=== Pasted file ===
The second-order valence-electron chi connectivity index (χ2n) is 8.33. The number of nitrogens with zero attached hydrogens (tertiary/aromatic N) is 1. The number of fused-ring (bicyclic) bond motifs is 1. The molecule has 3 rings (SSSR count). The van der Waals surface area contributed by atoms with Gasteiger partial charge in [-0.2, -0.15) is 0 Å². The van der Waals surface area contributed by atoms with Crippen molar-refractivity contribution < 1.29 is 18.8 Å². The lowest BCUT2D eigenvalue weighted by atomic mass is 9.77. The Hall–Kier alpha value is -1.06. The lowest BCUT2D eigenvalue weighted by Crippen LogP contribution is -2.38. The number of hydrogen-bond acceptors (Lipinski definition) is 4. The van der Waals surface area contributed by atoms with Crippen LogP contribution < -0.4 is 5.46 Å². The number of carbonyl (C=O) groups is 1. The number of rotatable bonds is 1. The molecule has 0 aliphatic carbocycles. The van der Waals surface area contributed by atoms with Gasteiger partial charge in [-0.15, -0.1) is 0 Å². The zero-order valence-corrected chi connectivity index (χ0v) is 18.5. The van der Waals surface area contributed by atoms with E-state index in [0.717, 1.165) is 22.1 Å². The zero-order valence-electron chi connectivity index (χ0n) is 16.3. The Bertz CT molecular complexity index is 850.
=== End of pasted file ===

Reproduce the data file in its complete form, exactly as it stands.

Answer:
The second-order valence-electron chi connectivity index (χ2n) is 8.33. The number of nitrogens with zero attached hydrogens (tertiary/aromatic N) is 1. The number of fused-ring (bicyclic) bond motifs is 1. The molecule has 3 rings (SSSR count). The van der Waals surface area contributed by atoms with Gasteiger partial charge in [-0.2, -0.15) is 0 Å². The van der Waals surface area contributed by atoms with Crippen molar-refractivity contribution < 1.29 is 18.8 Å². The lowest BCUT2D eigenvalue weighted by atomic mass is 9.77. The Hall–Kier alpha value is -1.06. The lowest BCUT2D eigenvalue weighted by Crippen LogP contribution is -2.38. The number of hydrogen-bond acceptors (Lipinski definition) is 4. The van der Waals surface area contributed by atoms with Crippen LogP contribution < -0.4 is 5.46 Å². The number of carbonyl (C=O) groups is 1. The number of rotatable bonds is 1. The molecule has 0 aliphatic carbocycles. The van der Waals surface area contributed by atoms with Gasteiger partial charge in [-0.15, -0.1) is 0 Å². The zero-order valence-corrected chi connectivity index (χ0v) is 18.5. The van der Waals surface area contributed by atoms with E-state index in [0.717, 1.165) is 22.1 Å². The zero-order valence-electron chi connectivity index (χ0n) is 16.3. The Bertz CT molecular complexity index is 850.